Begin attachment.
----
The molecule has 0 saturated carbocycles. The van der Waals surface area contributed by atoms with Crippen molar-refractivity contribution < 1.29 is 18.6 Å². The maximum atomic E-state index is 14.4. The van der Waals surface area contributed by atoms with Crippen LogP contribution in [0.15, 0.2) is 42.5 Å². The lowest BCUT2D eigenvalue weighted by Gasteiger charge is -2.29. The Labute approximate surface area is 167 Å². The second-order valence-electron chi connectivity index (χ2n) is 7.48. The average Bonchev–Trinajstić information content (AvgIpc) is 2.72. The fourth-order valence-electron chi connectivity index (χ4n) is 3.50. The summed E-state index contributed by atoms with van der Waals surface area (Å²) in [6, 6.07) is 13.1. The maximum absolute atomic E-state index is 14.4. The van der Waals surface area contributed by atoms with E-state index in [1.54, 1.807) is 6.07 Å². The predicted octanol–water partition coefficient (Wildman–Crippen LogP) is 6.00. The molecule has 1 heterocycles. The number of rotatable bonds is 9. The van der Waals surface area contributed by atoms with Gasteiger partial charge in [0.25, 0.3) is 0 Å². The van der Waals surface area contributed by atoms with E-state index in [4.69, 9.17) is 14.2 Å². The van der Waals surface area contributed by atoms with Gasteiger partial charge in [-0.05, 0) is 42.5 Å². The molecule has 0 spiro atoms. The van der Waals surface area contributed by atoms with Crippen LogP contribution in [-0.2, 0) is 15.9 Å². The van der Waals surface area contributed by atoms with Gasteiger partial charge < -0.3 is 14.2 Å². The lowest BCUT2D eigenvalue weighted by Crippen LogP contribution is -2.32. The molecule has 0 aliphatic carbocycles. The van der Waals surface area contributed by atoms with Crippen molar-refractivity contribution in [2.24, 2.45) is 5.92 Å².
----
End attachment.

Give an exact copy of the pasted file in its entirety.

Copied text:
The molecule has 0 saturated carbocycles. The van der Waals surface area contributed by atoms with Crippen molar-refractivity contribution < 1.29 is 18.6 Å². The maximum atomic E-state index is 14.4. The van der Waals surface area contributed by atoms with Crippen LogP contribution in [0.15, 0.2) is 42.5 Å². The lowest BCUT2D eigenvalue weighted by Gasteiger charge is -2.29. The Labute approximate surface area is 167 Å². The second-order valence-electron chi connectivity index (χ2n) is 7.48. The average Bonchev–Trinajstić information content (AvgIpc) is 2.72. The fourth-order valence-electron chi connectivity index (χ4n) is 3.50. The summed E-state index contributed by atoms with van der Waals surface area (Å²) in [6, 6.07) is 13.1. The maximum absolute atomic E-state index is 14.4. The van der Waals surface area contributed by atoms with E-state index in [1.54, 1.807) is 6.07 Å². The predicted octanol–water partition coefficient (Wildman–Crippen LogP) is 6.00. The molecule has 1 heterocycles. The number of rotatable bonds is 9. The van der Waals surface area contributed by atoms with Gasteiger partial charge in [0.25, 0.3) is 0 Å². The van der Waals surface area contributed by atoms with E-state index in [4.69, 9.17) is 14.2 Å². The van der Waals surface area contributed by atoms with Gasteiger partial charge in [-0.05, 0) is 42.5 Å². The molecule has 0 spiro atoms. The van der Waals surface area contributed by atoms with Crippen LogP contribution in [-0.2, 0) is 15.9 Å². The van der Waals surface area contributed by atoms with Gasteiger partial charge < -0.3 is 14.2 Å². The lowest BCUT2D eigenvalue weighted by Crippen LogP contribution is -2.32. The molecule has 0 aliphatic carbocycles. The van der Waals surface area contributed by atoms with Crippen molar-refractivity contribution in [2.24, 2.45) is 5.92 Å².